- Atlantic City, 1920: Monopoly
- @ 1 p.m.
by David Braslow, Joey Brunelle, Katie Gordon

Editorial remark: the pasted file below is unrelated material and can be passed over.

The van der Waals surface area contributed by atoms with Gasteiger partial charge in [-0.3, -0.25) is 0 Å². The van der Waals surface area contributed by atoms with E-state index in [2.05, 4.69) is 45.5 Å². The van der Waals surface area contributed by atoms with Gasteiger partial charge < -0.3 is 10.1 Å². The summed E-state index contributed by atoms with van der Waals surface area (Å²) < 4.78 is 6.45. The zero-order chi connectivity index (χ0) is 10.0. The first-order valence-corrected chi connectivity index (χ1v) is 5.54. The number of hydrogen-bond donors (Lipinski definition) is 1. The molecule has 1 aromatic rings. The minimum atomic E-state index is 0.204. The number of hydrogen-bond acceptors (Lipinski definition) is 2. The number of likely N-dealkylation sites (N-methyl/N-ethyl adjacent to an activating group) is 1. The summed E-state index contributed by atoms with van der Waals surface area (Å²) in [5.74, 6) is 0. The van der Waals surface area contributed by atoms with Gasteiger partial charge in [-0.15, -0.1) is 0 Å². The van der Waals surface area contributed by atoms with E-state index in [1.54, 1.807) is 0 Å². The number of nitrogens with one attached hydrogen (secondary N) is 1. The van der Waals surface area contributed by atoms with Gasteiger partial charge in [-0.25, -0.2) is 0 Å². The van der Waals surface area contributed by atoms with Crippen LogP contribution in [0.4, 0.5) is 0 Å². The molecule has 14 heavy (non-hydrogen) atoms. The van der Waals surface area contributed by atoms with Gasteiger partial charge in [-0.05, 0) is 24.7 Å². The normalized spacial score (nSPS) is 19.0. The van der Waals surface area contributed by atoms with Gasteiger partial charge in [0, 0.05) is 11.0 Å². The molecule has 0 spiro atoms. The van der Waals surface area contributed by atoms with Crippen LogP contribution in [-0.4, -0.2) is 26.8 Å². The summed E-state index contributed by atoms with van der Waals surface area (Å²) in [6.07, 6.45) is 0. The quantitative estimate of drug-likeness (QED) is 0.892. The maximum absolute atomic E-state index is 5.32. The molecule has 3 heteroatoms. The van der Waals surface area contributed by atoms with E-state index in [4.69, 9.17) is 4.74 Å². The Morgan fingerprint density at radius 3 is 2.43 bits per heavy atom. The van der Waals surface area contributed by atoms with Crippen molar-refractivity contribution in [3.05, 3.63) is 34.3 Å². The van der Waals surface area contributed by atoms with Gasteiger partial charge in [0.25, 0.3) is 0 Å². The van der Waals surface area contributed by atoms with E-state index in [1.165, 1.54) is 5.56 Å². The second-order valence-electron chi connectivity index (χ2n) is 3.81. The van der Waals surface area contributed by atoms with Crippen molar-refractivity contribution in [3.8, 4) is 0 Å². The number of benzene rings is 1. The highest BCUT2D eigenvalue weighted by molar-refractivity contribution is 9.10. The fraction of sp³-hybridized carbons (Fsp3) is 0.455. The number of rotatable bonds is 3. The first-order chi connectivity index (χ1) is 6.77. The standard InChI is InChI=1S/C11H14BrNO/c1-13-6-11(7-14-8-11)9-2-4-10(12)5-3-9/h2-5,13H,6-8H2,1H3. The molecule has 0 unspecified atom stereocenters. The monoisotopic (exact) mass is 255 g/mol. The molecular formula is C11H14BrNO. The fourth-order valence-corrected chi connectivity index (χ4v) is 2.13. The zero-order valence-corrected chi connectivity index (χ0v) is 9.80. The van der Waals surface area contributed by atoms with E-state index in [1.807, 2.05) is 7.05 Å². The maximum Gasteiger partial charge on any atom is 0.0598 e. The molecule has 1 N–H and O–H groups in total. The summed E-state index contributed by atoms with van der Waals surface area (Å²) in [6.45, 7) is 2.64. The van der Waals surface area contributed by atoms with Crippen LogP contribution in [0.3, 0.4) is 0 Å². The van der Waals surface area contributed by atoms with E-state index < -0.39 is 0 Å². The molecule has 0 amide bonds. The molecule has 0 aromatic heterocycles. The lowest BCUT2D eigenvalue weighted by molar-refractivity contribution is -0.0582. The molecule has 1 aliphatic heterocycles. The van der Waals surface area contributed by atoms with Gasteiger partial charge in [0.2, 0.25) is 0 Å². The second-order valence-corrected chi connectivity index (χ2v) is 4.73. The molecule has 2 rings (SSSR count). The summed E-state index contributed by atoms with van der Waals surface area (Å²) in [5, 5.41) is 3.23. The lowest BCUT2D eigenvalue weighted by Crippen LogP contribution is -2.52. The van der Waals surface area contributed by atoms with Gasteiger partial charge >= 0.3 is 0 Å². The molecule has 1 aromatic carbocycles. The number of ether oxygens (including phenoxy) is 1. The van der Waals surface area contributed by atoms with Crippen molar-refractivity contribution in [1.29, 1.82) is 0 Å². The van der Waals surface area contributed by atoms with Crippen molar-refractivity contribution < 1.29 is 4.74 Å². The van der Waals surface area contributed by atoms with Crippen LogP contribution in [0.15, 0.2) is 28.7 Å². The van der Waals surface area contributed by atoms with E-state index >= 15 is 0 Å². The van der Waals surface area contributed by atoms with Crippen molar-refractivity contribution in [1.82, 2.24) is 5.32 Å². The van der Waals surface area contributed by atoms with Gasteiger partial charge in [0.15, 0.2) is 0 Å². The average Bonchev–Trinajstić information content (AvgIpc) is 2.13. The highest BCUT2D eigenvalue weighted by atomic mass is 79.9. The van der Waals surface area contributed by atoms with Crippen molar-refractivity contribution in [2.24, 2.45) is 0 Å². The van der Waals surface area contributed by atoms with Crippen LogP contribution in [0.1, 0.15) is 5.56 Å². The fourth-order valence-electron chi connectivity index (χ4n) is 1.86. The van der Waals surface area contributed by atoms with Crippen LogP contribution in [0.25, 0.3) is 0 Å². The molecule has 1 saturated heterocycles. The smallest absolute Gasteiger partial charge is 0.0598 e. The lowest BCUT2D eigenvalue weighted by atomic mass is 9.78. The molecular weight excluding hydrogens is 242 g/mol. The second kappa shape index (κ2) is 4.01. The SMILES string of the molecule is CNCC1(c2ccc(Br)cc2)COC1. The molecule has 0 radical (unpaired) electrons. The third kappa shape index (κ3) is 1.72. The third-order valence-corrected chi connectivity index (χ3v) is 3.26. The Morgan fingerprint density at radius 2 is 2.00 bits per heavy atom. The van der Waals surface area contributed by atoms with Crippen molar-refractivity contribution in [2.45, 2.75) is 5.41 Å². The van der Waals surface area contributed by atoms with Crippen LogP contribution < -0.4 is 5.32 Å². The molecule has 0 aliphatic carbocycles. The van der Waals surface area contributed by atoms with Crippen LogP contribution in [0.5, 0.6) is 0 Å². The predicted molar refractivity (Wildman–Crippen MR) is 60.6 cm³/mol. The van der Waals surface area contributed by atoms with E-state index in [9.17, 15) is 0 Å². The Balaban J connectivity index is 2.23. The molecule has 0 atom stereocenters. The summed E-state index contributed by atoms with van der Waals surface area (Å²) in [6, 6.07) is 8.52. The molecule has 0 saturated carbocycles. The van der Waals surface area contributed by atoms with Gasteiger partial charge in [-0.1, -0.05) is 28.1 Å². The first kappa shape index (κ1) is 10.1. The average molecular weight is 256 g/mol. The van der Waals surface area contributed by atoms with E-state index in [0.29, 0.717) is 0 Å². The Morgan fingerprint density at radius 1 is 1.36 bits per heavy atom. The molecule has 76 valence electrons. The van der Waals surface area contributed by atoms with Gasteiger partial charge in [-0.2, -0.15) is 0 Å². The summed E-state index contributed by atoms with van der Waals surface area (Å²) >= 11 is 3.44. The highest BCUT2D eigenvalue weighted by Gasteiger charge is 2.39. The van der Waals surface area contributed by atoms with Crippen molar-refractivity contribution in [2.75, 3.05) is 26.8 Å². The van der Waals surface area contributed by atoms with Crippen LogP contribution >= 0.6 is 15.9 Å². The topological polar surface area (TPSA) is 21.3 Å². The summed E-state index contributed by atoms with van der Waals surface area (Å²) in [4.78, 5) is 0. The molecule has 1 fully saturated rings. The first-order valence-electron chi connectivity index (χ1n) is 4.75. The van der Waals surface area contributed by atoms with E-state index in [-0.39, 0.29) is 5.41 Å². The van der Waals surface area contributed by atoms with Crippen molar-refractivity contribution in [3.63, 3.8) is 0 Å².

Atlantic City. Just an ordinary town in New Jersey….or is it? The year is 1920. Railroads and car-less streets surround the landscape. All the inhabitants of the city live in small tents they call yurts, not buildings made of brick and mortar. Men and women come and go, attending to their jobless lives, surviving off an unquestioned stipend they receive weekly from The Bank, which they simply call Go. “This is the way of things,” they say, “the way it has been done for ages.” There is peace and harmony in this simple life. All of the city’s well-to-do inhabitants, content with the trickle from The Bank, are satisfied with the ownership of a single plot of land apiece. There is no competition, no fighting for territory, and for the lucky, no poverty. That is until one day, when The Bank is robbed – emptied. The culprit remains unknown. The Mayor, a man called Pennybags, is in a panic: now that the cushion of The Bank is gone, how will the citizens of Atlantic City survive without resorting to their ancient ways? He fears that the interruption of the flow of cash will drive his citizens to the one weapon everyone fears, the one weapon that could bring utter destruction to their utopian world: the Monopoly.